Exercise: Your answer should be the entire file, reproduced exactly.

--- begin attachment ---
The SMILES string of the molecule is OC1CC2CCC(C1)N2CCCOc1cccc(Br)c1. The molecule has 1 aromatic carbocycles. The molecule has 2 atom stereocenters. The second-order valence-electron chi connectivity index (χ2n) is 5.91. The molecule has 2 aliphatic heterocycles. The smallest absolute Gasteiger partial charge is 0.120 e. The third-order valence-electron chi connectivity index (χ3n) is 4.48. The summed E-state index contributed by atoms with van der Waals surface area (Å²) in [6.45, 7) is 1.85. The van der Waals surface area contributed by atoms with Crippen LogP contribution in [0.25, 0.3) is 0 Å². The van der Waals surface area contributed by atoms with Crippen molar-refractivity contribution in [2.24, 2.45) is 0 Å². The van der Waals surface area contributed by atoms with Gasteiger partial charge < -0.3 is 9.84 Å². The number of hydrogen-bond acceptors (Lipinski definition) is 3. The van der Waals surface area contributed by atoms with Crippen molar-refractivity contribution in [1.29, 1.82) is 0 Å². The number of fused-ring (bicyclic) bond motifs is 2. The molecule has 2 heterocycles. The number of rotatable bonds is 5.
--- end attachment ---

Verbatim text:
The SMILES string of the molecule is OC1CC2CCC(C1)N2CCCOc1cccc(Br)c1. The molecule has 1 aromatic carbocycles. The molecule has 2 atom stereocenters. The second-order valence-electron chi connectivity index (χ2n) is 5.91. The molecule has 2 aliphatic heterocycles. The smallest absolute Gasteiger partial charge is 0.120 e. The third-order valence-electron chi connectivity index (χ3n) is 4.48. The summed E-state index contributed by atoms with van der Waals surface area (Å²) in [6.45, 7) is 1.85. The van der Waals surface area contributed by atoms with Crippen LogP contribution in [0.25, 0.3) is 0 Å². The van der Waals surface area contributed by atoms with Crippen molar-refractivity contribution in [2.24, 2.45) is 0 Å². The van der Waals surface area contributed by atoms with Gasteiger partial charge < -0.3 is 9.84 Å². The number of hydrogen-bond acceptors (Lipinski definition) is 3. The van der Waals surface area contributed by atoms with Crippen molar-refractivity contribution in [1.29, 1.82) is 0 Å². The number of fused-ring (bicyclic) bond motifs is 2. The molecule has 2 heterocycles. The number of rotatable bonds is 5.